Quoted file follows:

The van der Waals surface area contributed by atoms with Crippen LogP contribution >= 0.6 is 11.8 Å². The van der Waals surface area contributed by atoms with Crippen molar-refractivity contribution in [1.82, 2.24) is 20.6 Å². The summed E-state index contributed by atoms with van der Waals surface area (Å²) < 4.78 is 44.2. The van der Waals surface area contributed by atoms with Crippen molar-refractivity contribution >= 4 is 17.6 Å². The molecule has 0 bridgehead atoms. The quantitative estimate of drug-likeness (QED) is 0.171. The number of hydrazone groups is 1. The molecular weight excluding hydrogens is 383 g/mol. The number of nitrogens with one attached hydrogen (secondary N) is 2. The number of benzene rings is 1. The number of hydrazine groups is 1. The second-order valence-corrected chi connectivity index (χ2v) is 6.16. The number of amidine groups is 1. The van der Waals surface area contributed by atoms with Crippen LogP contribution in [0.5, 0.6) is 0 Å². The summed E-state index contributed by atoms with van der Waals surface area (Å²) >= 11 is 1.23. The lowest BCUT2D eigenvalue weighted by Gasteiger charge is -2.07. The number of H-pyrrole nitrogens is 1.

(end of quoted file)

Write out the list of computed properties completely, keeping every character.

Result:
The van der Waals surface area contributed by atoms with Crippen LogP contribution >= 0.6 is 11.8 Å². The van der Waals surface area contributed by atoms with Crippen molar-refractivity contribution in [1.82, 2.24) is 20.6 Å². The summed E-state index contributed by atoms with van der Waals surface area (Å²) < 4.78 is 44.2. The van der Waals surface area contributed by atoms with Crippen molar-refractivity contribution >= 4 is 17.6 Å². The molecule has 0 bridgehead atoms. The quantitative estimate of drug-likeness (QED) is 0.171. The number of hydrazone groups is 1. The molecular weight excluding hydrogens is 383 g/mol. The number of nitrogens with one attached hydrogen (secondary N) is 2. The number of benzene rings is 1. The number of hydrazine groups is 1. The second-order valence-corrected chi connectivity index (χ2v) is 6.16. The number of amidine groups is 1. The van der Waals surface area contributed by atoms with Crippen LogP contribution in [0.5, 0.6) is 0 Å². The summed E-state index contributed by atoms with van der Waals surface area (Å²) >= 11 is 1.23. The lowest BCUT2D eigenvalue weighted by Gasteiger charge is -2.07. The number of H-pyrrole nitrogens is 1.